The NDP was served two reminders this week of the kinds of hand grenades that could blow up on them if the party takes power next spring, a scenario that still seems likely.
One of those lovely little headaches is the toll on the new Port Mann Bridge. The other is the deteriorating state of the governments finances.
As for the toll, the B.C. Liberals have moved to ensure that for many motorists who regularly use the new bridge, the toll will climb to $3 a few months after the election. The introductory toll of $1.50 will expire just before the election, but drivers who lock in to the lower toll can enjoy it for a few months after that.
In other words, the larger toll will take effect a few months into the next governments term, which means if the NDP takes power, it will have to deal with the inevitable anger that will come from the thousands of commuters who will now have to fork over more than $1,000 annually to cross back and forth across the Fraser River each day.
Theres not much the NDP (or whichever party forms the next government) can do about it. The bridges financing is tied to the toll, and presumably so are various contractual obligations associated with building the bridge and collecting the tolls.
The NDPs transportation critic, Harry Bains, wants to commission a feasibility study of putting tolls (albeit smaller ones) on other bridges in Metro Vancouver. Surrey mayor Diane Watts is pushing the idea of a regional tolling policy, to spread the financial pain around all the motorists who use bridges and thus make it a more level playing field (rather than penalize those who have to commute across the Fraser).
Once the Port Mann toll becomes a reality, the whole issue of tolling will become magnified and will be dumped into the next governments lap. Despite Bains call for a study, his party leader Adrian Dix has told me he doesnt support tolling bridges that have already been paid for.
But fiscal realities may dictate a change in his view. Public transit desperately needs a bigger revenue stream, and replacing the aging Pattullo bridge will cost in the neighbourhood of $1 billion.
You can bet the NDP will not include any mention of a tolling policy in its election platform (whenever such a thing might get released), and the entire Port Mann/toll issue has bedevilled New Democrats in the past. But they will have to face the issue head-on after a time in government.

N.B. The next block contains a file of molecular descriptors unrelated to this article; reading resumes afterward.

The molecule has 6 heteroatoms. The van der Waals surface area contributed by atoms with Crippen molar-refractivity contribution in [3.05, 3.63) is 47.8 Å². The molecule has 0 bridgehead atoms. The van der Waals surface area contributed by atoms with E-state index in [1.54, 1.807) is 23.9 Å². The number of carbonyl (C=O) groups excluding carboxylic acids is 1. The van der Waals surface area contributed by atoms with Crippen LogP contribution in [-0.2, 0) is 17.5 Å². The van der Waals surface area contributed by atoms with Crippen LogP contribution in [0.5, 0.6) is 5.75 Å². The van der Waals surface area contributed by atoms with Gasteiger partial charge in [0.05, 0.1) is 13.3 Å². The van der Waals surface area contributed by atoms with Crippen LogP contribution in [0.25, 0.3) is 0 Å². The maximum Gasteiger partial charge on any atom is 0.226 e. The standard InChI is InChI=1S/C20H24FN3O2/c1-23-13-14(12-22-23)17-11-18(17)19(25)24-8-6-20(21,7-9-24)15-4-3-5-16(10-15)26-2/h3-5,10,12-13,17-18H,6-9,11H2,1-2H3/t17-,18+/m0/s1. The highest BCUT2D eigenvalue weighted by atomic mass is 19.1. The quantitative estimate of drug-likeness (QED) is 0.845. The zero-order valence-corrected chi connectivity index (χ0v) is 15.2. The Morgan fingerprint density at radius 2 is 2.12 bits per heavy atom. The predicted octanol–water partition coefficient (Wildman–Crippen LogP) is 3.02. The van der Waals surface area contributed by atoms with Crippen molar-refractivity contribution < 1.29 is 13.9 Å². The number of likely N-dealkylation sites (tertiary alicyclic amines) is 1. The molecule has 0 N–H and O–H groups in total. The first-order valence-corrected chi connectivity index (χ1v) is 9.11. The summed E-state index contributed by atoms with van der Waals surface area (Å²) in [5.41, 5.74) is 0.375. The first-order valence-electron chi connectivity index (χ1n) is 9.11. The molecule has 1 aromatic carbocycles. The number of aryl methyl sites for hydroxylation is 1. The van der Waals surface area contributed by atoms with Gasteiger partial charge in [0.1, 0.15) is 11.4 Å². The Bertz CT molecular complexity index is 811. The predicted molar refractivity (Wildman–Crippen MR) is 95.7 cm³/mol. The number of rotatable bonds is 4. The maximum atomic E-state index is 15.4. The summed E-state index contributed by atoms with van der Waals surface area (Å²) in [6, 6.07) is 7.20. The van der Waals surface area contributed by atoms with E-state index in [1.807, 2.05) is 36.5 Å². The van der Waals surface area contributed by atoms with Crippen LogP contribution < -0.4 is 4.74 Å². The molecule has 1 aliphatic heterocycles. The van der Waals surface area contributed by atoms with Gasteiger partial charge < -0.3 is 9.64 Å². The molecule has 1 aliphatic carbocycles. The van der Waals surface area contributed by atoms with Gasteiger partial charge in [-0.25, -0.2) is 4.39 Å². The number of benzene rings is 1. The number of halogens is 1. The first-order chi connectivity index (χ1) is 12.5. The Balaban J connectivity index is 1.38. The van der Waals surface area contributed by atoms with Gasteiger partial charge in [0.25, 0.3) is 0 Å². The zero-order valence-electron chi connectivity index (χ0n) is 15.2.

A thornier issue, however, is how to go about righting the governments financial ship. The first quarterly report for the current fiscal year lays out the challenges facing whichever party is going to be overseeing the books over the next few years.
A dependable cash cowrevenues from natural gas salesis no more. At one point a few years back, the government collected more than $1 billion in a single year from this line item. This year, the revenue will have declined to a little more than $150 million, as a glut has taken over the North American natural gas market.
Over the next three years, the decline over what had been expected from natural gas sales will hit about $1.4 billion, which is a staggering amount of money. That will have to be made up either through tax increases or spending cuts, or a decision to simply run large deficits.
Whatever solution an NDP government hits on will likely be unpopular.
Anything more than a return to corporate tax levels set a few years ago by the B.C. Liberals (which are what the NDP is currently proposing) will be rejected by the business community, and any increase in personal income taxes will be rejected by the voters.
Spending cuts are never popular (just ask the B.C. Liberals about cutting gaming grants), and running large deficits will further exacerbate the NDPs never-ending struggle of shedding its image (however unfair) of being financial amateurs.
The NDP has given the strong impression it will increase funding substantially in areas such as K-12 education and post-secondary education, as well as in such areas as Community Living B.C. and the justice system. And of course, the health care system will continue to gobble money at an ever-increasing rate.
Something has to give here. After more than a decade in Opposition, New Democrats may soon discover just how hard governing can actually be. And they can be sure there will be more little hand grenades waiting for them if they get back into power.
Keith Baldrey is chief political reporter for Global B.C.
© Copyright 2013